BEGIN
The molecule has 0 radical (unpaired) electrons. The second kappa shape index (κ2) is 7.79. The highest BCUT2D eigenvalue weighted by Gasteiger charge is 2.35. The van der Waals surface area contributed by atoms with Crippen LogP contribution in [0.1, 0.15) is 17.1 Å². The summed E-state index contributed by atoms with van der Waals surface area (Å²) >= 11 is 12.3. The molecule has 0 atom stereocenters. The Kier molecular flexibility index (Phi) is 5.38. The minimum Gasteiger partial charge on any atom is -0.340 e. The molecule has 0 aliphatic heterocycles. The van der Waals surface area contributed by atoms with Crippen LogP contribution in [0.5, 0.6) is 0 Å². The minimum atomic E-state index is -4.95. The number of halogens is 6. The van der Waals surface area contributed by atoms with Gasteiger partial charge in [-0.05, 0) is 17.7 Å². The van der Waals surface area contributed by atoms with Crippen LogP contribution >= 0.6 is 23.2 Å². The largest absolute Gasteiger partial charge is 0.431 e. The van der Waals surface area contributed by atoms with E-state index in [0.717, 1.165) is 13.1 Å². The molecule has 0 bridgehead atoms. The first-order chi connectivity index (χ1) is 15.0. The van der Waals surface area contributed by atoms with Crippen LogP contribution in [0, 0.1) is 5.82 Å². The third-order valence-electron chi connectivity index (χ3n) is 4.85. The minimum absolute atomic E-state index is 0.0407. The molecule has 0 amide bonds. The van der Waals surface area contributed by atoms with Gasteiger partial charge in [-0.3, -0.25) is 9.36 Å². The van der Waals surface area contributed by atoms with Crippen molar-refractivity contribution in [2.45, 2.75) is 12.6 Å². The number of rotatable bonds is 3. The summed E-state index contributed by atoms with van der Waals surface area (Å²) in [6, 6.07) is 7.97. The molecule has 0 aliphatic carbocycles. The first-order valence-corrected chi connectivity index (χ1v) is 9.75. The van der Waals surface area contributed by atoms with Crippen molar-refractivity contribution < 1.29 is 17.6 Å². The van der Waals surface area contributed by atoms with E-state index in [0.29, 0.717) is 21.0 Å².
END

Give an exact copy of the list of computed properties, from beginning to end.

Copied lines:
The molecule has 0 radical (unpaired) electrons. The second kappa shape index (κ2) is 7.79. The highest BCUT2D eigenvalue weighted by Gasteiger charge is 2.35. The van der Waals surface area contributed by atoms with Crippen LogP contribution in [0.1, 0.15) is 17.1 Å². The summed E-state index contributed by atoms with van der Waals surface area (Å²) >= 11 is 12.3. The molecule has 0 atom stereocenters. The Kier molecular flexibility index (Phi) is 5.38. The minimum Gasteiger partial charge on any atom is -0.340 e. The molecule has 0 aliphatic heterocycles. The van der Waals surface area contributed by atoms with Crippen LogP contribution in [0.5, 0.6) is 0 Å². The minimum atomic E-state index is -4.95. The number of halogens is 6. The van der Waals surface area contributed by atoms with Gasteiger partial charge in [-0.05, 0) is 17.7 Å². The van der Waals surface area contributed by atoms with Crippen LogP contribution >= 0.6 is 23.2 Å². The largest absolute Gasteiger partial charge is 0.431 e. The van der Waals surface area contributed by atoms with E-state index in [0.717, 1.165) is 13.1 Å². The molecule has 0 bridgehead atoms. The first-order chi connectivity index (χ1) is 15.0. The van der Waals surface area contributed by atoms with Crippen LogP contribution in [0, 0.1) is 5.82 Å². The third-order valence-electron chi connectivity index (χ3n) is 4.85. The minimum absolute atomic E-state index is 0.0407. The molecule has 0 amide bonds. The van der Waals surface area contributed by atoms with Gasteiger partial charge in [-0.3, -0.25) is 9.36 Å². The van der Waals surface area contributed by atoms with Crippen molar-refractivity contribution in [2.45, 2.75) is 12.6 Å². The number of rotatable bonds is 3. The summed E-state index contributed by atoms with van der Waals surface area (Å²) in [6, 6.07) is 7.97. The molecule has 0 aliphatic carbocycles. The first-order valence-corrected chi connectivity index (χ1v) is 9.75. The van der Waals surface area contributed by atoms with Crippen molar-refractivity contribution < 1.29 is 17.6 Å². The van der Waals surface area contributed by atoms with E-state index in [0.29, 0.717) is 21.0 Å².